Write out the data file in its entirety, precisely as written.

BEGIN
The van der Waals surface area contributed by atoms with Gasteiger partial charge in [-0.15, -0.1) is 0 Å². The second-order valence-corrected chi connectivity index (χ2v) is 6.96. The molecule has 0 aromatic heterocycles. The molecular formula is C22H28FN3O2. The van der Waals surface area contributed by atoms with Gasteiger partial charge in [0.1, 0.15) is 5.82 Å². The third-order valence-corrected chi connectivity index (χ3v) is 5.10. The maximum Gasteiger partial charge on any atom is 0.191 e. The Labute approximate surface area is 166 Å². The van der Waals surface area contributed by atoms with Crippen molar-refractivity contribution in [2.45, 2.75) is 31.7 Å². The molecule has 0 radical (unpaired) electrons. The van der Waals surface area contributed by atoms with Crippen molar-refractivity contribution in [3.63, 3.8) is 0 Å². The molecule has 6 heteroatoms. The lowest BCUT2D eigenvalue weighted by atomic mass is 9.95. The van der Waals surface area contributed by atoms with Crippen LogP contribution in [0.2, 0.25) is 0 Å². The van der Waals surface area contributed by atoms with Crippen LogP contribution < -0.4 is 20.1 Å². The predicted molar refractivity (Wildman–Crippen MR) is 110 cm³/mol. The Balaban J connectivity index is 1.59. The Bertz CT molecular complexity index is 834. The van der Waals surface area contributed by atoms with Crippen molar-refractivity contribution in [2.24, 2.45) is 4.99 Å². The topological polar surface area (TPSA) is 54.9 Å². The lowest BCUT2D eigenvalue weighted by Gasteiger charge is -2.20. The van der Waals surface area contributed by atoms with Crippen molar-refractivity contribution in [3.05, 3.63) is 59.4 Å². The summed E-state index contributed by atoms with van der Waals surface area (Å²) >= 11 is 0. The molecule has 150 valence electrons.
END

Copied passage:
The van der Waals surface area contributed by atoms with Gasteiger partial charge in [-0.15, -0.1) is 0 Å². The second-order valence-corrected chi connectivity index (χ2v) is 6.96. The molecule has 0 aromatic heterocycles. The molecular formula is C22H28FN3O2. The van der Waals surface area contributed by atoms with Gasteiger partial charge in [0.1, 0.15) is 5.82 Å². The third-order valence-corrected chi connectivity index (χ3v) is 5.10. The maximum Gasteiger partial charge on any atom is 0.191 e. The Labute approximate surface area is 166 Å². The van der Waals surface area contributed by atoms with Crippen molar-refractivity contribution in [2.45, 2.75) is 31.7 Å². The molecule has 0 radical (unpaired) electrons. The van der Waals surface area contributed by atoms with Crippen molar-refractivity contribution in [3.63, 3.8) is 0 Å². The molecule has 6 heteroatoms. The lowest BCUT2D eigenvalue weighted by atomic mass is 9.95. The van der Waals surface area contributed by atoms with Crippen LogP contribution in [0.2, 0.25) is 0 Å². The van der Waals surface area contributed by atoms with Crippen LogP contribution < -0.4 is 20.1 Å². The predicted molar refractivity (Wildman–Crippen MR) is 110 cm³/mol. The Balaban J connectivity index is 1.59. The Bertz CT molecular complexity index is 834. The van der Waals surface area contributed by atoms with Crippen molar-refractivity contribution in [2.24, 2.45) is 4.99 Å². The topological polar surface area (TPSA) is 54.9 Å². The lowest BCUT2D eigenvalue weighted by Gasteiger charge is -2.20. The van der Waals surface area contributed by atoms with Crippen molar-refractivity contribution in [3.05, 3.63) is 59.4 Å². The summed E-state index contributed by atoms with van der Waals surface area (Å²) >= 11 is 0. The molecule has 150 valence electrons.